Rabbi Jonathan Sacks makes a case in his new book, Not in God's Name: Confronting Religious Violence (Schocken, Oct.), that violence in the name of religion stems from misreading the Book of Genesis. Casting a new look at God’s relationships with Abraham's sons Jacob, the patriarch of Judaism; and Ishmael, the patriarch of Islam, Sacks describes what he calls a “sibling rivalry” between the monotheistic religions. PW caught up with the Chief rabbi emeritus of the United Hebrew Congregations of the British Commonwealth to discuss the misunderstandings that pose deadly threats today.

Not in God’s Name describes how religious violence, especially between Jews and Muslims, is rooted in “an intense sibling rivalry.” Can you explain more about that and how your research pointed to it?

Obviously, whenever you get civilizations that are very different innately, they clash, but somehow there’s been a particular depth and tenacity and bitterness between the three Abrahamic monotheisms that really cried out for explanation. Once 9/11 happened, I realized we had to look at all three Abrahamic monotheisms. We had to travel back more deeply, and perhaps less theologically and simply more humanly, to the kind of narratives that have shaped Jewish, Christian, and Muslim understandings—the stories they tell themselves about where they came from, [which] all trace back to Abraham. I realized that if I wanted to develop a theology for the 21st century, I had to go back to the Book of Genesis. Sibling rivalry is the central theme in Genesis, so there seems to have been awareness from the very beginning.

Why has no one ever given a new reading of these Genesis narratives before?

The answer is because when people read the narratives before, Jews were reading them among Jews, Christians among Christians, and Muslims among Muslims. So they could live with the fact of the “chosen son” and this “rejected son,” and [fundamentalists think,] “we are the chosen son, [the other religions] are the rejected one.” What I discovered beneath the surface is all of these narratives have a concealed counter-intuitive narrative which we can only really see when we become mature enough to make space for people not like us. Once you think about it deeply enough, that God’s love is subject to a law of scarcity makes no sense at all.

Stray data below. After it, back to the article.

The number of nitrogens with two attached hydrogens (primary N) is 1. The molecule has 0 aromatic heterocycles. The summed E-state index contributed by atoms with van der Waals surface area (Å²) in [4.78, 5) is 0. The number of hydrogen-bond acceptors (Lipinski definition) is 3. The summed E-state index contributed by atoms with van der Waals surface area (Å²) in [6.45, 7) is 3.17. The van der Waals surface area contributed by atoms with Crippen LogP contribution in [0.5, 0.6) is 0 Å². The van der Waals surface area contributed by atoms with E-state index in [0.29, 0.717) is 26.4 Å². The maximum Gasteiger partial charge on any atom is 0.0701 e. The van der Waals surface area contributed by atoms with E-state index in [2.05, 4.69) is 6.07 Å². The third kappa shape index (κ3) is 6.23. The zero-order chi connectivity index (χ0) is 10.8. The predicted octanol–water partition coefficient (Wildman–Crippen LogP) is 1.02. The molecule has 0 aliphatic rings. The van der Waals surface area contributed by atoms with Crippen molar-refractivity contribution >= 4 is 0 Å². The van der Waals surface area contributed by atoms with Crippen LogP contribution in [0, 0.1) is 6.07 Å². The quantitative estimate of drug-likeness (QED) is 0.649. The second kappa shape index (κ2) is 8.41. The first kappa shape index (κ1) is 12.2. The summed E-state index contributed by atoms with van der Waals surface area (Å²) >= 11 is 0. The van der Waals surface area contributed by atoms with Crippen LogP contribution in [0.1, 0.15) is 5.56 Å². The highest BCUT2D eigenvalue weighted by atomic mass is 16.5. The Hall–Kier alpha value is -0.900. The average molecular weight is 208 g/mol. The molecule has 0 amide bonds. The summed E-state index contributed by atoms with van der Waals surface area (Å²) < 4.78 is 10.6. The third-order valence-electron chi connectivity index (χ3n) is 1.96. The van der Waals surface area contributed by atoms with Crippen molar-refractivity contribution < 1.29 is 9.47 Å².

Where do you think the solution lies to the strife between Jews, Christians, and Muslims?

I think we have to begin now to raise a new generation of Jewish, Christian, and Muslim leaders whose theology is based on what I called the principle of plenitude rather than the principle of scarcity, and who therefore do not feel threatened by the other and who are able to take our shared narratives and build on those a framework—theologically, not just politically—of generous coexistence.

What is one thing you want readers to take away from Not in God’s Name?

That being in favor of peace, coexistence, and mutual respect is not a kind of compromise. It is not an act of secularization; it is what God is calling us to do right now. This is a religious imperative as much as it is a secular one. And so I’ve tried to speak to people of faith to say God is calling us to the most difficult challenge we have ever faced. Jews have learned to live with other Jews, Christians with other Christians, Muslims with other Muslims, now we have to learn to live with difference, with people whose faith is radically different than ours. That means we have to go back to those earlier Genesis stories where brothers do not have to be enemies.